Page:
Thursday, January 31, 2013
I should have known better. I did know better. And yet, I was completely stupid anyway.
I am so mad I can’t see straight. Plus I'm scared. And depressed. Bitches. Those fucking bitches.
Just another day in paradise. I was working on the presentation when Imdiko Weln brought Mom back to the room. She was crying. Sobbing her heart out, and he couldn’t calm her down. The instant she walked in, she shot across the room to me and collapsed to her knees in front of my chair. Wrapping her arms around my legs, she pressed her face against my thighs and shook with despair.
“What the hell happened to her?” I demanded. I wished I could stand up to confront Weln, but Mom had me pretty much pinned down. I stroked her hair, which someone had carefully braided for her. It looked pretty. They’d even woven a couple of yellow ribbons, her favorite color, into the plait.
“Matara Shalia, I’m sorry. None of us can get her to stop crying, so I brought her back here.” Weln looked devastated.
“But what happened?” I pressed.
He hunched his shoulders. His gaze dropped to the floor and he refused to look me in the eyes. “You know the women she usually eats lunch with? Mataras Deirdre, Patty, and Fran?”
“Yes.” I had a bad feeling, remembering the blatant snub the night before. The Pageant Trio had made it plain they weren’t my biggest fans. I was also shocked to know it was already past noon. I’d missed lunch myself. Whatever had gone down, I should have been there to head it off.
Weln swallowed hard. It was obvious he was having trouble sharing whatever he needed to say. I guess he thought I wouldn’t like it.
However, I do like Weln. He treats Mom like a queen, even though she’s given him hell on occasion. So I said, “I won’t get mad at you. Please tell me what happened.”
“She went to sit with them, like always. I kept my distance, since they’ve made it clear they don’t like Kalquorians much. I didn’t hear what it was they said to Matara Eve, but she suddenly started to cry. I went to her immediately, Matara Shalia. I wanted to see if I could help her.”
“Of course you did. Then what?”
“As I came close, I heard Matara Patty say, ‘Everyone knows what a traitor your daughter is. She’s a hellbound slut, consorting with the enemy. How many of them has she opened her legs for?’” Weln cringed as he spoke the ugly words. He looked ashamed for having repeated them.
My veins turned to ice in that instance. Mom moaned against my leg. I couldn’t say a word.
“I got her out as fast as possible, Matara. Eve kept asking for you. She wanted to know you were all right. That no one had hurt you because of the accusations.” He finally looked up and locked eyes with me. “I am so sorry I didn’t get her away from them sooner.”
“That’s okay, Weln. You did your best.” My voice seemed to come from far away.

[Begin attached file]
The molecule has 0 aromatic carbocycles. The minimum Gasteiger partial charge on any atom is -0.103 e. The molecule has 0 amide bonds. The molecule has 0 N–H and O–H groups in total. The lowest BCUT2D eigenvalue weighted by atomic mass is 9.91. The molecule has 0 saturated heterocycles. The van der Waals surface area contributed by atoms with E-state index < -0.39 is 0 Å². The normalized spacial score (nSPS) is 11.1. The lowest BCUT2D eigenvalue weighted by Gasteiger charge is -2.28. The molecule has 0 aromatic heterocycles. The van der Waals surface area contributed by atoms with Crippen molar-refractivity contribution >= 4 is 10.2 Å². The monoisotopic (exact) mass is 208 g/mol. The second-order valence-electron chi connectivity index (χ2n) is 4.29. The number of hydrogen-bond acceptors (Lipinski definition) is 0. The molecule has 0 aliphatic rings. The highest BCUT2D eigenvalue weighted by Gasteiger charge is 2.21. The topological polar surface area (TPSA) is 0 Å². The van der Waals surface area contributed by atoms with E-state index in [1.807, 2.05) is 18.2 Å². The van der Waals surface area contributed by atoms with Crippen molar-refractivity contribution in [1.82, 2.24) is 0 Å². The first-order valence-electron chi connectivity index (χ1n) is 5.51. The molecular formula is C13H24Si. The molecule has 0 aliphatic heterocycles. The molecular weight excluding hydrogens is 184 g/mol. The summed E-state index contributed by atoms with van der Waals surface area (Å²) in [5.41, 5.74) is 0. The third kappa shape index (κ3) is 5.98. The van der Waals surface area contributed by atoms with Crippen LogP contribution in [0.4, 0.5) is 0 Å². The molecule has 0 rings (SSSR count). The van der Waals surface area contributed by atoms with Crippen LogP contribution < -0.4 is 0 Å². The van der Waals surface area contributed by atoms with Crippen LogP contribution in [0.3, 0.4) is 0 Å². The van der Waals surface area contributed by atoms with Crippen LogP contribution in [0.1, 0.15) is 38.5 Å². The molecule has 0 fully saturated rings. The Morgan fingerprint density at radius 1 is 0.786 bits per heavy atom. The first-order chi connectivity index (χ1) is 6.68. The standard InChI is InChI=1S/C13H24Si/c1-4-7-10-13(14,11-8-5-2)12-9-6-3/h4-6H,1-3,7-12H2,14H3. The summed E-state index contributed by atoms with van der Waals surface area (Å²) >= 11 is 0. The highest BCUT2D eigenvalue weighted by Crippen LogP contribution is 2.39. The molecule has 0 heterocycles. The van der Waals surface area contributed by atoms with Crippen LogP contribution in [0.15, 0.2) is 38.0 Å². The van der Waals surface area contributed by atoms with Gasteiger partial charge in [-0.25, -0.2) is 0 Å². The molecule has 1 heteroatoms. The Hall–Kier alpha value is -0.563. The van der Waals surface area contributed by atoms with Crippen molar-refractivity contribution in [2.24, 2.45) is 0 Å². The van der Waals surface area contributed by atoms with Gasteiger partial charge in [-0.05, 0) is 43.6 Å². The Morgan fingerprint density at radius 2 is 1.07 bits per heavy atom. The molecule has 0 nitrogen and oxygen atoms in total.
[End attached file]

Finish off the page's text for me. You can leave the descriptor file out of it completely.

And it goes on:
The other Earthers knew I was friendly with the Kalquorians. And as I’d feared, they had immediately supposed the worst. They’d tried and convicted me without asking a single question. No doubt they wanted to pass sentence as well.
How long until someone knocks on the door with a blaster or knife in their hand? How long before they put a noose around my throat and hang me from a tree with a sign that reads Whore nailed into my chest?
The worst part was that those bitches made Mom cry. She was scared for me. And I am scared for her, since with her dementia, she is so much more vulnerable than I am. If she got hurt because I’d kissed Dusa or because I was working with Nang ... to make things better for their sorry pageant bitch asses, no less! ... I’d never forgive myself.
Mom kept crying no matter how we tried to calm her down. We finally called her specialist Dr. Ginna to ask for help. Minutes later Dr. Nayun himself was at my door. I was so relieved to see my big teddy bear of a Kalquorian dad. He gave Mom a sedative and we put her to bed. She should sleep the rest of the day, so Weln reluctantly went back to his other duties.
Nayun sat down at the table with me to talk. He was both disgusted and upset to hear what had transpired. “We keep seeing this,” he told me. “The least little bit of kindness passes between Kalquorian and Earther, and the majority of your people turn against that person.”
“Has anyone been hurt?” I asked.
He patted my hand. “No, Shalia. Simply ostracized, though that is bad enough.” His eyes narrowed. “Have you heard anything that would make you in fear for your life?”
I shook my head. I was a little relieved to hear that friends of Kalquorians were only ignored, not attacked. Still, I realize I have put Mom in a bad situation. Her mental state is such that she doesn’t need to hear how awful her daughter is. I never again want to see her come running to me, bawling like that.
I have made a big decision. It hurts me to do what I must, but I can’t be selfish. I have a responsibility to my mother. Her welfare is ultimately my burden, so I will bear it. And once I stop crying, I will take it up.